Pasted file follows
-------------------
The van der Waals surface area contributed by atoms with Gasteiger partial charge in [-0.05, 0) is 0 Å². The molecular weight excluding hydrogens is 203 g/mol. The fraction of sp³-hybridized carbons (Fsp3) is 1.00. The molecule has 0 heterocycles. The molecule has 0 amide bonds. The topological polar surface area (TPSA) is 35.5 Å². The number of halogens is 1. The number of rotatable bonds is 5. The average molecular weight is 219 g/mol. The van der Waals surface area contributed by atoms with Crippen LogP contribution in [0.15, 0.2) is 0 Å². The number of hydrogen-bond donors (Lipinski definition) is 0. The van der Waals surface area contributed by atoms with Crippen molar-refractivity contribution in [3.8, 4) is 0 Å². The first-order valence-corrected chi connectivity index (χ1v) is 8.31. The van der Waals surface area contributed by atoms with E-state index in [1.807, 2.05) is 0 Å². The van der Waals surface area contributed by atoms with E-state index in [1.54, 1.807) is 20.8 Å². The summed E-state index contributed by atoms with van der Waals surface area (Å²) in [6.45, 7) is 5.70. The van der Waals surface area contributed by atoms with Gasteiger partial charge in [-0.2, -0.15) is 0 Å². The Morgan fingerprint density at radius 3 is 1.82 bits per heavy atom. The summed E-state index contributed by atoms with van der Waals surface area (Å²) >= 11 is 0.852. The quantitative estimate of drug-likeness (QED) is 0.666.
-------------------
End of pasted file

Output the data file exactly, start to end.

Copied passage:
The van der Waals surface area contributed by atoms with Gasteiger partial charge in [-0.05, 0) is 0 Å². The molecular weight excluding hydrogens is 203 g/mol. The fraction of sp³-hybridized carbons (Fsp3) is 1.00. The molecule has 0 heterocycles. The molecule has 0 amide bonds. The topological polar surface area (TPSA) is 35.5 Å². The number of halogens is 1. The number of rotatable bonds is 5. The average molecular weight is 219 g/mol. The van der Waals surface area contributed by atoms with Crippen LogP contribution in [0.15, 0.2) is 0 Å². The number of hydrogen-bond donors (Lipinski definition) is 0. The van der Waals surface area contributed by atoms with Crippen molar-refractivity contribution in [3.8, 4) is 0 Å². The first-order valence-corrected chi connectivity index (χ1v) is 8.31. The van der Waals surface area contributed by atoms with E-state index in [1.807, 2.05) is 0 Å². The van der Waals surface area contributed by atoms with E-state index in [1.54, 1.807) is 20.8 Å². The summed E-state index contributed by atoms with van der Waals surface area (Å²) in [6.45, 7) is 5.70. The van der Waals surface area contributed by atoms with Gasteiger partial charge in [-0.2, -0.15) is 0 Å². The Morgan fingerprint density at radius 3 is 1.82 bits per heavy atom. The summed E-state index contributed by atoms with van der Waals surface area (Å²) >= 11 is 0.852. The quantitative estimate of drug-likeness (QED) is 0.666.